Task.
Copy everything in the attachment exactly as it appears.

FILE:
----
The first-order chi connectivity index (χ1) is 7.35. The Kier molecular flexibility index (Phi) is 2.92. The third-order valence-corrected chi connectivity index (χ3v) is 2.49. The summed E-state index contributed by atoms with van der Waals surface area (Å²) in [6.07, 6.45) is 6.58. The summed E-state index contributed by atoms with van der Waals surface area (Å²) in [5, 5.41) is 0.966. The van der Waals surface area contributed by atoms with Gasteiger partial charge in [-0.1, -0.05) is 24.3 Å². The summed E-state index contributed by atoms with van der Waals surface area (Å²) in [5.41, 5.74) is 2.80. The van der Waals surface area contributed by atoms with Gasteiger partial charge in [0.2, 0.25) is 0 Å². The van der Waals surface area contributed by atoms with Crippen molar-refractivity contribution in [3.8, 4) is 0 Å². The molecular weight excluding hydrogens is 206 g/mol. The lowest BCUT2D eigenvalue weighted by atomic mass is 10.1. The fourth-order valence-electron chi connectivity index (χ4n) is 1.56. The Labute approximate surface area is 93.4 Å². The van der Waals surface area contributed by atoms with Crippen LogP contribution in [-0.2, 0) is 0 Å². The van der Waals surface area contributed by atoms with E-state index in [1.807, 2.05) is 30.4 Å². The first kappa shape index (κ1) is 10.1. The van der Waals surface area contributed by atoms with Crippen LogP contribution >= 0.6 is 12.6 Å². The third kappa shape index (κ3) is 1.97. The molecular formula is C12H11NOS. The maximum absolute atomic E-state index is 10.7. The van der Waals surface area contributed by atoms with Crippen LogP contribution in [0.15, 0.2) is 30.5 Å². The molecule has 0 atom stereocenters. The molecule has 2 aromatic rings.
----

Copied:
The first-order chi connectivity index (χ1) is 7.35. The Kier molecular flexibility index (Phi) is 2.92. The third-order valence-corrected chi connectivity index (χ3v) is 2.49. The summed E-state index contributed by atoms with van der Waals surface area (Å²) in [6.07, 6.45) is 6.58. The summed E-state index contributed by atoms with van der Waals surface area (Å²) in [5, 5.41) is 0.966. The van der Waals surface area contributed by atoms with Gasteiger partial charge in [-0.1, -0.05) is 24.3 Å². The summed E-state index contributed by atoms with van der Waals surface area (Å²) in [5.41, 5.74) is 2.80. The van der Waals surface area contributed by atoms with Gasteiger partial charge in [0.2, 0.25) is 0 Å². The van der Waals surface area contributed by atoms with Crippen molar-refractivity contribution in [3.8, 4) is 0 Å². The molecular weight excluding hydrogens is 206 g/mol. The lowest BCUT2D eigenvalue weighted by atomic mass is 10.1. The fourth-order valence-electron chi connectivity index (χ4n) is 1.56. The Labute approximate surface area is 93.4 Å². The van der Waals surface area contributed by atoms with Crippen LogP contribution in [-0.2, 0) is 0 Å². The van der Waals surface area contributed by atoms with E-state index in [1.807, 2.05) is 30.4 Å². The first kappa shape index (κ1) is 10.1. The van der Waals surface area contributed by atoms with Crippen LogP contribution >= 0.6 is 12.6 Å². The third kappa shape index (κ3) is 1.97. The molecular formula is C12H11NOS. The maximum absolute atomic E-state index is 10.7. The van der Waals surface area contributed by atoms with Crippen LogP contribution in [0.15, 0.2) is 30.5 Å². The molecule has 0 atom stereocenters. The molecule has 2 aromatic rings.